How Can We Understand Benghazi Without Probing the CIA's Role?

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After catching up on coverage of the Benghazi attack over the weekend, there's something that has me very confused: why are so many journalists ignoring the fact that the Americans there were mostly CIA? Here's how The New York Times began a Benghazi story published online Sunday: "A House committee chairman vowed Sunday to seek additional testimony on the Obama administration's handling of last year's deadly attack on the American diplomatic post in Libya." 

Mark Steyn's latest National Review piece on Benghazi doesn't mention the CIA. Neither does this Weekly Standard piece, in which Victoria Toensing complains that a recent report about Benghazi "was purposefully incomplete and willfully misleading." And Stephen F. Hayes, whose work on Benghazi is widely cited among conservatives, refers to "the assault on the U.S. diplomatic post" and CIA warnings about a "potential attack on U.S. diplomatic facilities in the region."

Am I wrong in thinking that this is madness?

The compound in Benghazi was not just a "diplomatic post" or a "diplomatic facility."

According to a Wall Street Journal article published way back in November 2012, "The U.S. effort in Benghazi was at its heart a CIA operation, according to officials briefed on the intelligence. Of the more than 30 American officials evacuated from Benghazi following the deadly assault, only seven worked for the State Department. Nearly all the rest worked for the CIA, under diplomatic cover, which was a principal purpose of the consulate, these officials said."

Doesn't that fact need to be acknowledged if the goal is to figure out what happened? I'm not invested in any outcome. If the Obama Administration is proved to have acted badly, I won't be surprised: as someone who thinks that President Obama violated the U.S. Constitution and the War Powers Resolution when he unilaterally volunteered American forces for the rebellion against Colonel Gaddafi, it seems to me that he's guilty of scandalous behavior in Libya regardless, and I am always eager for more transparency in the American government's conduct abroad. At the same time, I have no faith in the Republican Party to make good use of its oversight authority, and presume they're more interested in winning the next election than forcing transparency in foreign affairs, which they generally oppose, or improving State Department policy.

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Moreover, I don't know what happened in Benghazi.

But knowing that the U.S. facility was a CIA post would seem to help explain certain mysteries. Why wasn't the Obama Administration truthful about what happened? There may have been multiple reasons. Surely one of them was that they wanted to hide the fact that a supposed diplomatic facility was really rife with spies. Why was the compound attacked? It seems likely that the presence of more than 20 CIA agents had something to do with it. Why were bureaucrats at the State Department so insistent on deflecting blame? Perhaps they're just typically averse to seeing their misjudgments revealed. But it also seems plausible that they conceived of Benghazi as a CIA operation, given the fact that it was largely a CIA operation, and felt the CIA bore responsibility for protecting their own assets, a rebuttal State Department officials cannot make publicly so long as we persist with the fiction that Benghazi was just a normal diplomatic facility with foreign service folks, a visiting ambassador, and no overwhelming spy presence.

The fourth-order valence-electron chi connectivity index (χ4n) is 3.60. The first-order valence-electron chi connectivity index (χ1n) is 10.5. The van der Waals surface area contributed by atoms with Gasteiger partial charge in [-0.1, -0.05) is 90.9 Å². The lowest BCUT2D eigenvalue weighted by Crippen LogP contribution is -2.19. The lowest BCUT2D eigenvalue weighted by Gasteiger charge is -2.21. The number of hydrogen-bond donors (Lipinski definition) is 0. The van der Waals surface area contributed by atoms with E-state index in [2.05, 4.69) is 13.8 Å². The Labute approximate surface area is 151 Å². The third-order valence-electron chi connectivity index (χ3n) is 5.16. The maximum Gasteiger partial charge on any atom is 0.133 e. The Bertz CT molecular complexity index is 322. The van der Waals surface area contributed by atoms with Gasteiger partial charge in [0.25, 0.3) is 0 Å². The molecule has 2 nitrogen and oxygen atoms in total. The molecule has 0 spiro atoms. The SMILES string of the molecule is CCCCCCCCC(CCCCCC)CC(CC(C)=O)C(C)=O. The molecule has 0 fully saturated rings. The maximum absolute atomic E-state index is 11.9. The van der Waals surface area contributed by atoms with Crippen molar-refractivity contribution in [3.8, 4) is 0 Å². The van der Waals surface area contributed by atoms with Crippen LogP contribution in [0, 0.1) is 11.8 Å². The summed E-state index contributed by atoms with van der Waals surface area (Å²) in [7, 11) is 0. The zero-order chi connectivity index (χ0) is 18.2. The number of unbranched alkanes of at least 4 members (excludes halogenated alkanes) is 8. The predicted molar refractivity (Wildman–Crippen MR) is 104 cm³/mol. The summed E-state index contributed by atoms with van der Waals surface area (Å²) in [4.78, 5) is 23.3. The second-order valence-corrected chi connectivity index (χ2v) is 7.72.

Did an American ambassador die in Benghazi in part because the Obama Administration, like all its executive branch predecessors, decided to use diplomatic cover to protect covert CIA assets? What, exactly, were those CIA agents doing in Benghazi? These are the sorts of questions neither establishment Republicans nor establishment Democrats have an interest in answering. Says John McCain of Benghazi, "I would call it a cover-up to the extent that it was willful removal of information." The purpose of the CIA presence in Benghazi is certainly being excluded from official statements and covered up, but the Republicans clamoring for transparency and excoriating the Obama Administration for lying are okay with certain lies and opaqueness.

The disclosure they're seeking is decidedly partial.


I don't know why the press is playing along. If the American facility in Benghazi was a CIA operation disguised as a diplomatic post, let's call it a CIA facility, probe whether that fact helps explain why it was attacked, and investigate the CIA's failure to protect its personnel along with the State Department's failure to protect its employees. At present, journalists like Hayes are writing as if we should credulously accept whatever former CIA director David Petraeus says as if it's the true account of what happened. I've got no objection to getting to the bottom of Benghazi. But so long as we all pretend that it's a story about a diplomatic mission that was attacked, we'll be missing part of the truth. And so long as Republicans continue to champion the White House's prerogative to expand executive power to fight terrorism and invoke the state secrets privilege to obscure the true nature of its actions abroad, calls for "transparency" on Benghazi will be peculiar. I'm for transparency, but I want the whole story of Benghazi, including the CIA's role in it.

Conor Friedersdorf is a staff writer at The Atlantic, where he focuses on politics and national affairs. He lives in Venice, California, and is the founding editor of The Best of Journalism, a newsletter devoted to exceptional nonfiction.


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